Protecting the Rights of Parents and Young Women - in defense of The Child Custody Protection Act

by Carolyn Gargaro
July 12, 1998
Published in the South Jersey Courier Post

In her column in the Boston Globe on 7/09/98, (and in the South Jersey Courier Post 7/10/98) Carrying a bad abortion law across state lines, Ellen Goodman claims that she fails to see the logic behind the statement, "If a teenager can't get her ears pierced without parental consent, why should she be able to get an abortion?"

If Ms. Goodman cannot see the logic in that statement, perhaps she should be taking elementary logic classes rather than writing editorials.

Abortion is considered a medical procedure. By law, minors are not allowed to undergo medical procedures without parental consent. And yes - ear piercing is also considered a medical procedure. The medical community considers parental consent so important that, except for emergency, life-saving procedures, they refuse treatment of a minor until a parent or guardian can be notified. Yet Ms. Goodman believes she knows more than the medical community, and asserts that minors should be able to have an abortion without parental approval or notification.

The logic behind the statement is simple - why are minors considered too immature to get their ears pierced without parental consent, but mature enough to handle the decision of abortion all alone? Do these girls magically become mature adults when it comes to the decision to abort, but then lose that maturity when it comes to other decisions?

On one hand, abortion supporters cry that abortion is a "medical procedure" and as such, it should be legal. Then, on the other hand, they want to change the rules for this "medical procedure" and allow minors to obtain it without parental consent, making abortion a sacred right rather than a "medical procedure." Despite her implications, Ms. Goodman is in the minority in her opinion on parental consent - multiple surveys have shown that over 70% of people polled support parental notification laws. (Times Mirror poll, 5/8/92, Quinnipiac College of Hamden Poll, 3/5/98)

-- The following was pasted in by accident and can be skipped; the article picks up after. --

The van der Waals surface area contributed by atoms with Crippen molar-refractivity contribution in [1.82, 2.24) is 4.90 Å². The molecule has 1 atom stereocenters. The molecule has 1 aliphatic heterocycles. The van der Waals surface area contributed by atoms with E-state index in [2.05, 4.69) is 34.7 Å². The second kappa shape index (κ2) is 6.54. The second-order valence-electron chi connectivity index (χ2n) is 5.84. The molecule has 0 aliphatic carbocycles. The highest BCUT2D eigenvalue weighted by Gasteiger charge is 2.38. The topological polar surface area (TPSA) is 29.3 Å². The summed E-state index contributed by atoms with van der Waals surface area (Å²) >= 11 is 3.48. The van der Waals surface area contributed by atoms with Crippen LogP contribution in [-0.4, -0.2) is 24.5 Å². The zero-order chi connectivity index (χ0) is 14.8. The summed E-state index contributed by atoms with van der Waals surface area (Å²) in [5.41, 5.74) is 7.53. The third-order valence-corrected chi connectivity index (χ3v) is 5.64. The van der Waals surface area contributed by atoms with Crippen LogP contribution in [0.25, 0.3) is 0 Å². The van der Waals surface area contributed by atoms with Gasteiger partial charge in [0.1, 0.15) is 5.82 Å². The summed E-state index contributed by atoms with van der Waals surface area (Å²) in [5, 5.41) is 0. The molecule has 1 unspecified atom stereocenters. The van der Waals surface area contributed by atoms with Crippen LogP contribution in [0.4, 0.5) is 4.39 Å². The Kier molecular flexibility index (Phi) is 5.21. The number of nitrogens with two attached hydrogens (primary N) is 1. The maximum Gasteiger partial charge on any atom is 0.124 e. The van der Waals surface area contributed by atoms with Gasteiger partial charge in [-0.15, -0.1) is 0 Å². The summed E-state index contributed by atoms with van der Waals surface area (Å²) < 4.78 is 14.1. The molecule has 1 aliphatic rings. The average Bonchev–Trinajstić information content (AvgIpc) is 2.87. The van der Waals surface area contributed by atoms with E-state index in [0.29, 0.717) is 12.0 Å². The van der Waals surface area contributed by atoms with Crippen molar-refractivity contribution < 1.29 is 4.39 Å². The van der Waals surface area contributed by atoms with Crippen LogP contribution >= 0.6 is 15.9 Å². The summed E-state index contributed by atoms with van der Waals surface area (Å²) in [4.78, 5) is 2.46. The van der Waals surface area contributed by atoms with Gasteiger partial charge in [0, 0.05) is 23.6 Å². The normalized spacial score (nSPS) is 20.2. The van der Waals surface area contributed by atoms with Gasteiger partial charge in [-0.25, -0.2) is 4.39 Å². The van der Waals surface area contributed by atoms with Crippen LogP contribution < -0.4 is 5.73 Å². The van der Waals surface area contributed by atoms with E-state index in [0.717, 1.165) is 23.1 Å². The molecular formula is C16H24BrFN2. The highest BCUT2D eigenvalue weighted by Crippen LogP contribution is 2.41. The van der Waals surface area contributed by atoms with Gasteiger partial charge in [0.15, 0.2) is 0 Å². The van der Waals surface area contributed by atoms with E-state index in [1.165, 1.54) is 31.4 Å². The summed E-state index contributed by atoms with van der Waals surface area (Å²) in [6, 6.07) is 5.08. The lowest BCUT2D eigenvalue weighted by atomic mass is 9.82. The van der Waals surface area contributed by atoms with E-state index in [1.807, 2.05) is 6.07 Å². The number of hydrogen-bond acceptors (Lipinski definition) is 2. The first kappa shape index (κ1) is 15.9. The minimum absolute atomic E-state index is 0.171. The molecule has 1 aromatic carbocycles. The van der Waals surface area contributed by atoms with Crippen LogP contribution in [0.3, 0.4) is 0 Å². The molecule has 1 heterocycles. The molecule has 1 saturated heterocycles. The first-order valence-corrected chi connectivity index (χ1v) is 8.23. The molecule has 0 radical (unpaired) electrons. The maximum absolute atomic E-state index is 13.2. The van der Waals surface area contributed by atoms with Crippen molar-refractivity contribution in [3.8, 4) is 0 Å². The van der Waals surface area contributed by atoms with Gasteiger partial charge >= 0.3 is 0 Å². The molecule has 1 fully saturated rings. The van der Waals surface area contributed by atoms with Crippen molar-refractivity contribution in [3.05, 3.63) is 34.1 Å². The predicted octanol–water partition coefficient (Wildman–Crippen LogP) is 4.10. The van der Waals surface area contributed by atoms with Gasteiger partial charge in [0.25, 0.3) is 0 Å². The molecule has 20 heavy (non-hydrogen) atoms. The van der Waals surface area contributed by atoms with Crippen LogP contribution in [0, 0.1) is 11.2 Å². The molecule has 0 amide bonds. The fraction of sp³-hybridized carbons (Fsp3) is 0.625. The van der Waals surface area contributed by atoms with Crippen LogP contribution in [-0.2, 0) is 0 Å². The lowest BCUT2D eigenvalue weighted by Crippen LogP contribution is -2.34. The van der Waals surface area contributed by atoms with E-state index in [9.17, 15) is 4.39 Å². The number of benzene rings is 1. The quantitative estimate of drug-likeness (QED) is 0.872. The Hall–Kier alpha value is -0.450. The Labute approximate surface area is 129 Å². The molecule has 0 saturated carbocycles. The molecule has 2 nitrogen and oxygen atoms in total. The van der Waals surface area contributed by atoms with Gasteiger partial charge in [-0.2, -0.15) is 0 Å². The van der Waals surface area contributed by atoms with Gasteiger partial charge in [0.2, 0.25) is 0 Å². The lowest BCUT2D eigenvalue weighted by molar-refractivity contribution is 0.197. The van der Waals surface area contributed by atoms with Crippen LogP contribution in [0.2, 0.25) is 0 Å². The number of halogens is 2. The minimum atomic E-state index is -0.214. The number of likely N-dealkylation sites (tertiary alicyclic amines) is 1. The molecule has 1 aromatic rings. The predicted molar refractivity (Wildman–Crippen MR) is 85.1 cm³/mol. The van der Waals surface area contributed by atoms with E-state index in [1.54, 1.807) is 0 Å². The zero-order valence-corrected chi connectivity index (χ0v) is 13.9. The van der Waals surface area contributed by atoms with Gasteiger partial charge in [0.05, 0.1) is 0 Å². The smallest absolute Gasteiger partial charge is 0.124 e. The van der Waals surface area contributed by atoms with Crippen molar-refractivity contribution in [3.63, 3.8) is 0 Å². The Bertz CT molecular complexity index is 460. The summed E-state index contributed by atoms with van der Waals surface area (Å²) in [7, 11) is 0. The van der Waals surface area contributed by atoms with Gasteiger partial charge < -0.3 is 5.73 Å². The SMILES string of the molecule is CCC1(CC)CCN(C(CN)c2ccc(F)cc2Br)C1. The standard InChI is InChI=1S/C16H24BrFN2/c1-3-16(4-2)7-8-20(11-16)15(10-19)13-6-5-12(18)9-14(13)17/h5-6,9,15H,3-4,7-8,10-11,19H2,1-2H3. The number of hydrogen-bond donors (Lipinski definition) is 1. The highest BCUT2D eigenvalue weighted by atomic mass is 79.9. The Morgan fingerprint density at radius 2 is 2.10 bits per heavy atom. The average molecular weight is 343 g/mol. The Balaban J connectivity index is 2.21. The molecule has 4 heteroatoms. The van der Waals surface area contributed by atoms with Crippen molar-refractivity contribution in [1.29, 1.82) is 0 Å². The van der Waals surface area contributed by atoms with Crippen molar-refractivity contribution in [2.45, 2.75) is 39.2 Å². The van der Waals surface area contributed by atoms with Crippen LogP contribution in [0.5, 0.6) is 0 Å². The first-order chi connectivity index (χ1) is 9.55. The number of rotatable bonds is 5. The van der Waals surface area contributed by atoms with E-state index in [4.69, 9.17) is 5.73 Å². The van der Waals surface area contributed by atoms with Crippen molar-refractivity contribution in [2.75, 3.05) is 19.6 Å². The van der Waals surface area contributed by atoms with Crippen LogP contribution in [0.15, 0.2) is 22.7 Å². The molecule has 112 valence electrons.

Perhaps some abortion supporters see parental involvement in a minor's abortion decision unfavorably because such laws reduces teen abortions as well as teen pregnancies. If abortion advocates support reducing teen pregnancies, as they often claim, then why are they so harsh on a law which has been proven to reduce teen pregnancies? Perhaps it is because, according to Planned Parenthood's own statistics, mandatory parental involvement provisions result in a 24 percent to 85 percent reduction in teen caseloads at family planning clinics. (Issues in Brief 4:3, March 1994, Alan Guttmacher Institute) This reduction in caseload creates a reduction is cash flow for Planned Parenthood - is it any wonder that they dislike parental consent and notification laws?

In addition, judging by Ms. Goodman's statements regarding The Child Custody Protection Act (S. 1645, HR 3682), she apparently does not understand the bill, or she does not care about the welfare of young, pregnant girls. In brief, this bill would make it a federal offense to transport a minor across a state line for an abortion if this action circumvents a state law requiring parental involvement in that minor's abortion (or judicial waiver of such a requirement). Such a bill is necessary because it is common for adults to take teenagers across state lines, without telling the minor's parents, to help them obtain an abortion. If the adult was taking the minor across state lines for any other reason without the parents' consent, people would be up in arms, but if the adult is taking the minor to obtain a secret abortion, this type of action is suddenly acceptable.

The Child Custody Protection Act is more of a support of parental rights rather than "anti-abortion legislation" as Ms. Goodman tries to imply. This act does not supersede, override, or any way interfere with existing state laws regarding minors' abortions, and it does not impose parental notice or consent requirements on any state. Nevertheless, Ms. Goodman and other abortion rights supporters want "exceptions" to be added to allow anyone to transport minors over state lines for an abortion, without the authorizations required by state law. Why do parents suddenly lose their rights when it comes to their own child obtaining an abortion?